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As a retired movie theatre projectionist, I think I can shed some light on your question. Most movies were originally made to be shown in theatres. Up until 1953, movies were shot and projected in an aspect ratio of 1.33:1, which is the same shape as standard TV screens. In 1953, theatres introduced wide screen movies to give audiences something they couldn't get on television. They called it CinemaScope, and it was shown on a slightly curved screen in a ratio of 2.55:1, later changing to 2.35:1. Movies that were not in CinemaScope were also widened by cropping the image in the projector to 1.66:1, 1.75:1, or 1.85:1. When shown on a CinemaScope screen, they didn't take up the full width of the screen. Most theatres used black masking curtains, which closed in to the sides of the picture, covering up the part of the screen not being used. This is similar to a 4x3 picture on a widescreen TV, except the TV doesn't have masking curtains to cover up the unused part of the screen.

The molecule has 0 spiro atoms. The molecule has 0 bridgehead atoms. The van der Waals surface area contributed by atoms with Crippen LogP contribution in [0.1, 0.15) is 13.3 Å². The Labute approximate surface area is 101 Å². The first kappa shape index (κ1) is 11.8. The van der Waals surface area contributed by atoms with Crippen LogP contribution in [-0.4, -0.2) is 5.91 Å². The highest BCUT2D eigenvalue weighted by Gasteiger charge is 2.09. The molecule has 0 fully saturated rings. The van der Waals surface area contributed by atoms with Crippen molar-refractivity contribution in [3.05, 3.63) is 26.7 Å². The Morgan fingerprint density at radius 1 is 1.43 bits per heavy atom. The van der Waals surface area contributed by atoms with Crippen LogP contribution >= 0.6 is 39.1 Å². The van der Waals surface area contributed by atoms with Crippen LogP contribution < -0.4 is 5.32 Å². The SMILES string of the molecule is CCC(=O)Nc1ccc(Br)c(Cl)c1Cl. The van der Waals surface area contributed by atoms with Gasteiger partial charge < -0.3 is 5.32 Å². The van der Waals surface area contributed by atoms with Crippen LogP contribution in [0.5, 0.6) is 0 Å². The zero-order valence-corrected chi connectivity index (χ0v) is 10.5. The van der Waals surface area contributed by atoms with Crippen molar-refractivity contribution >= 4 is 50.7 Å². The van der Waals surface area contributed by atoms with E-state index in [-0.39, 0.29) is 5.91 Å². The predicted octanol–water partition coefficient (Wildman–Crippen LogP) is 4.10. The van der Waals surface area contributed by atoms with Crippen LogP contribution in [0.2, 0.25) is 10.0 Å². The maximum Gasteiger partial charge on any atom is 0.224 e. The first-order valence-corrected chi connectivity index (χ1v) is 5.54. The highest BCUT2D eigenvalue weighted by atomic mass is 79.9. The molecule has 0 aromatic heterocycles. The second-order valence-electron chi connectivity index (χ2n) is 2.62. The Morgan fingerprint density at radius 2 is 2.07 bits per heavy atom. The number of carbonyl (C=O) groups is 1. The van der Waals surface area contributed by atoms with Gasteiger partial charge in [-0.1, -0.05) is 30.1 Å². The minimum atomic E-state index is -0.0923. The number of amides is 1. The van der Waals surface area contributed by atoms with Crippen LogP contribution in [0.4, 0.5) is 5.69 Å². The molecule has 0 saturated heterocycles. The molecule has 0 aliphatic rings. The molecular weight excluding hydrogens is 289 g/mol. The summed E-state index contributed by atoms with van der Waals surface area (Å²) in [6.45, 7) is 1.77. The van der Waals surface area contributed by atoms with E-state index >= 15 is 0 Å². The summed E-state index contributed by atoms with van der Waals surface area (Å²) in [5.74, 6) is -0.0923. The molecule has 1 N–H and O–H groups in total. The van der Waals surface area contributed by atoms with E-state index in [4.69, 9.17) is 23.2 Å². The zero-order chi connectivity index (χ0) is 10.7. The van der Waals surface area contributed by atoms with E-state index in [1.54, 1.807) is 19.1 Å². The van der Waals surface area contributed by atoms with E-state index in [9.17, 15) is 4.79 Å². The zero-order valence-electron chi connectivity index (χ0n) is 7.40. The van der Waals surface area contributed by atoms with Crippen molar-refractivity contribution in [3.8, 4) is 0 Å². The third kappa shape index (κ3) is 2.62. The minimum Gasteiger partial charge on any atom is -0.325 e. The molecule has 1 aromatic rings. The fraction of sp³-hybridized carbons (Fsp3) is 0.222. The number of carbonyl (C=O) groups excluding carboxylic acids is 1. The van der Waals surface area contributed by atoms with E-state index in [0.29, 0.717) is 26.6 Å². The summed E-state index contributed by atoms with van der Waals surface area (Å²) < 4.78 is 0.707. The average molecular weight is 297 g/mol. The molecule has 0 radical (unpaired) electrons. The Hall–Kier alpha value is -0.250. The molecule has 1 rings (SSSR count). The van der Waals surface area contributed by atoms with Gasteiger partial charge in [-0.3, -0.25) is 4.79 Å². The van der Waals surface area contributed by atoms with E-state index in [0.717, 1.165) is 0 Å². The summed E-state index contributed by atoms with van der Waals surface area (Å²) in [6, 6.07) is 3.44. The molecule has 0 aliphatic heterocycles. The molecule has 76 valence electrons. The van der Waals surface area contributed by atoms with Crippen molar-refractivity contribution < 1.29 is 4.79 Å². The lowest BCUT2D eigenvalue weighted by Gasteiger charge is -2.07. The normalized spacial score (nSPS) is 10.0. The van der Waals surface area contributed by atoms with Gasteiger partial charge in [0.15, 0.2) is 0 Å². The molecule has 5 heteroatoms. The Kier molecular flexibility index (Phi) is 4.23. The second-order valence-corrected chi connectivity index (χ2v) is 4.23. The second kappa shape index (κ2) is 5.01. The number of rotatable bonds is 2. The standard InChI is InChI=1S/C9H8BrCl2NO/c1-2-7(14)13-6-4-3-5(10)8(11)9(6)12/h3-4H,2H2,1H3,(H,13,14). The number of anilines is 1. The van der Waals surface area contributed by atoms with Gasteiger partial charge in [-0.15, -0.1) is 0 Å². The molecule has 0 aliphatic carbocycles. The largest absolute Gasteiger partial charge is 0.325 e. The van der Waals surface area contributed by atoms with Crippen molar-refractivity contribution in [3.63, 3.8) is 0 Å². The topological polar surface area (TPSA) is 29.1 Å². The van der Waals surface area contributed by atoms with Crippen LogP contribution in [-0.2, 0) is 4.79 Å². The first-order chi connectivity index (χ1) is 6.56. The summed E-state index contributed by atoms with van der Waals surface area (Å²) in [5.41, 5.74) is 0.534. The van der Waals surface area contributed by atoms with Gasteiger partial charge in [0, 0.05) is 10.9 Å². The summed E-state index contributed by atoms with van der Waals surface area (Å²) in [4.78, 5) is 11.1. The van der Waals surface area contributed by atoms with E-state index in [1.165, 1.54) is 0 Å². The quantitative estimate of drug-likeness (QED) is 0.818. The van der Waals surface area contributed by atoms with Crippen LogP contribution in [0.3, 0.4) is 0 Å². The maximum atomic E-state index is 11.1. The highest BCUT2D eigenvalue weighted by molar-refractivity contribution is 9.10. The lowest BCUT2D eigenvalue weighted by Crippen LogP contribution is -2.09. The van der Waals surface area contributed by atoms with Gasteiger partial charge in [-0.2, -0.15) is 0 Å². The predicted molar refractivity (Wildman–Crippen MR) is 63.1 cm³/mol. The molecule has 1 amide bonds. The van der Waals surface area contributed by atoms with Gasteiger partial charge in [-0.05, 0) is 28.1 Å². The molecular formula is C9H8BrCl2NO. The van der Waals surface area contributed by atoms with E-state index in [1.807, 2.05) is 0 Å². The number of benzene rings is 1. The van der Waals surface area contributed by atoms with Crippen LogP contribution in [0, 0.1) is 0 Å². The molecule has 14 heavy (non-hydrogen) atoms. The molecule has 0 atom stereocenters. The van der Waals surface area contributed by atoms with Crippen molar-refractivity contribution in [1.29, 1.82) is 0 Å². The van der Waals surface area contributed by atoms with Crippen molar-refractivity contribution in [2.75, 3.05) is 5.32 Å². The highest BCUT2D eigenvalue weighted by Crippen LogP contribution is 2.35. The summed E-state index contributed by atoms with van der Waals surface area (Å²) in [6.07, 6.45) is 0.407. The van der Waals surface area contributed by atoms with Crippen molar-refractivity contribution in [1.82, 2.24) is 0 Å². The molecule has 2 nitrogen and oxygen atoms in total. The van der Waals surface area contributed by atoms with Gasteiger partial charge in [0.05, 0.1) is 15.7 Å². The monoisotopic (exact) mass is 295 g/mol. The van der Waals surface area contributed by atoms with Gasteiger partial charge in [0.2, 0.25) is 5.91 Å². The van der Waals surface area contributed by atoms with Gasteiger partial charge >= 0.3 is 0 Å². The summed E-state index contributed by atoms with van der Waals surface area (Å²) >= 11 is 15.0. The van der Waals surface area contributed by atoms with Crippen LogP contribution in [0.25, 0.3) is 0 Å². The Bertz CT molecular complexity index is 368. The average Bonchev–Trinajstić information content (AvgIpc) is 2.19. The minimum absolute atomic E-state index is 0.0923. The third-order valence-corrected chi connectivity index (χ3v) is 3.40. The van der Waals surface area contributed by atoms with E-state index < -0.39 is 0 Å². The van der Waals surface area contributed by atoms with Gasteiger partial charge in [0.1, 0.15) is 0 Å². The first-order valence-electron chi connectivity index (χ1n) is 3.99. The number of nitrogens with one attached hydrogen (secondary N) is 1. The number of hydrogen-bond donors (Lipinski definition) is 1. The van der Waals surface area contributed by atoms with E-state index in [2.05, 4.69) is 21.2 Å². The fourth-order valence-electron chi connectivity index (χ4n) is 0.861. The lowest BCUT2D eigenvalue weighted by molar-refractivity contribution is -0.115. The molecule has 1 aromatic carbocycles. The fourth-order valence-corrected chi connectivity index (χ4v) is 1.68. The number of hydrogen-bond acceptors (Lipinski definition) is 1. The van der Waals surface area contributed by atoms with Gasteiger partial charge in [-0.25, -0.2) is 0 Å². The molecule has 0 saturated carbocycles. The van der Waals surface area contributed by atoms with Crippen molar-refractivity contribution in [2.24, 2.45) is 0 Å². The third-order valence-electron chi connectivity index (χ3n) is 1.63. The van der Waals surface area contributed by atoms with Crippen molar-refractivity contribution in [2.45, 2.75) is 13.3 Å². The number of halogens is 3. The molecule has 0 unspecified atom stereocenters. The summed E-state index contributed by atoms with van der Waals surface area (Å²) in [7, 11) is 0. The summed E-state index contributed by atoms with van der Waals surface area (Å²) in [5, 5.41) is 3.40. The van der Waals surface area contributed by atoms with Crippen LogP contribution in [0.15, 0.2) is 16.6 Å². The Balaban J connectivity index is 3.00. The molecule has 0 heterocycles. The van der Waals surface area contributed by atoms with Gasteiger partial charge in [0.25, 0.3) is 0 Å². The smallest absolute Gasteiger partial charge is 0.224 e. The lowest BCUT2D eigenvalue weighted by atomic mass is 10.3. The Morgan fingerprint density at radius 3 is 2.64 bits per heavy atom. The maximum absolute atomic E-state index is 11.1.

When I watch a movie on my widescreen TV, I don't object to the black bars at all, knowing that I am getting nearly the whole picture, as shown in movie theatres. I would never stretch a 4x3 picture to fill the full width of the screen, as it creates a distorted picture. I don't want to see everyone looking short and fat.

What you can do to eliminate black bars on the top and bottom is this: